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was a national expansion. There are today virtually no major markets that are not being served and, as a consequence, the pipeline companies that serve these areas are now beginning to compete very sharply for the increasing segment of the load in each of these major markets. As the demand in the community rises, we find that one pipeline comes before the Commission to request a certificate to serve the community and before long another pipeline comes in with what it regards as a superior proposal. It is our responsibility to weigh among those proposals and, indeed, to suggest modifications where we think they will best serve the needs of the community. This particular type of competition has become a significant factor in our certificate and rate cases and challenges our administrative policies.
A related question is policy regarding importation of gas-from Canada today but, foreseeably, in liquefied form in the near future, from overseas. As the committee may have noted recently, there was an agreement negotiated between two American producers to transport large volumes of liquefied natural gas from Alaska to Japan. This particular application has been submitted to the Commission for processing and is now before us.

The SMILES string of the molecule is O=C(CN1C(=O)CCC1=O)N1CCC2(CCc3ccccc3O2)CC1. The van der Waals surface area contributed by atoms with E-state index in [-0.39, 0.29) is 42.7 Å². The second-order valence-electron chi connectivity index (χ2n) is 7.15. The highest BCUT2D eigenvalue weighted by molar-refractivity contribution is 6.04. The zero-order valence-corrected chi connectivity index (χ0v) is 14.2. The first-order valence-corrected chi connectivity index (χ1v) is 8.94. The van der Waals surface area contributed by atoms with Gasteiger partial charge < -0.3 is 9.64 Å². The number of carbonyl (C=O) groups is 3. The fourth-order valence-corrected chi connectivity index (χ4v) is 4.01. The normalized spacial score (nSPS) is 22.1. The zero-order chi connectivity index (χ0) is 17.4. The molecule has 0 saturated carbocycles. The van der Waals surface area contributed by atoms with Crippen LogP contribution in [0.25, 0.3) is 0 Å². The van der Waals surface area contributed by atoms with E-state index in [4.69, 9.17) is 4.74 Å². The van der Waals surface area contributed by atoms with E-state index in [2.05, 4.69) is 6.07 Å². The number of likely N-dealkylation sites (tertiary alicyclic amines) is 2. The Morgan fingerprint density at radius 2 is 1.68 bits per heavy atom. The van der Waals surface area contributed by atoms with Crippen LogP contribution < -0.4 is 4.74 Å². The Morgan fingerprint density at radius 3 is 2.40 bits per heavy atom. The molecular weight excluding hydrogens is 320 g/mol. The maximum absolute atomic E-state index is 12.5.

Questions of policy are now being considered on a case-by-case basis. Much can be said, however, for treating them instead in a broader context, such as might be possible under a national gas survey.
Air pollution.-Air pollution doubly concerns the Commission because of our responsibilities respecting electric utilities and because of our role in certificating additional gas service which may, at least arguably, be a means to alleviate pollution. Although the Department of Health, Education,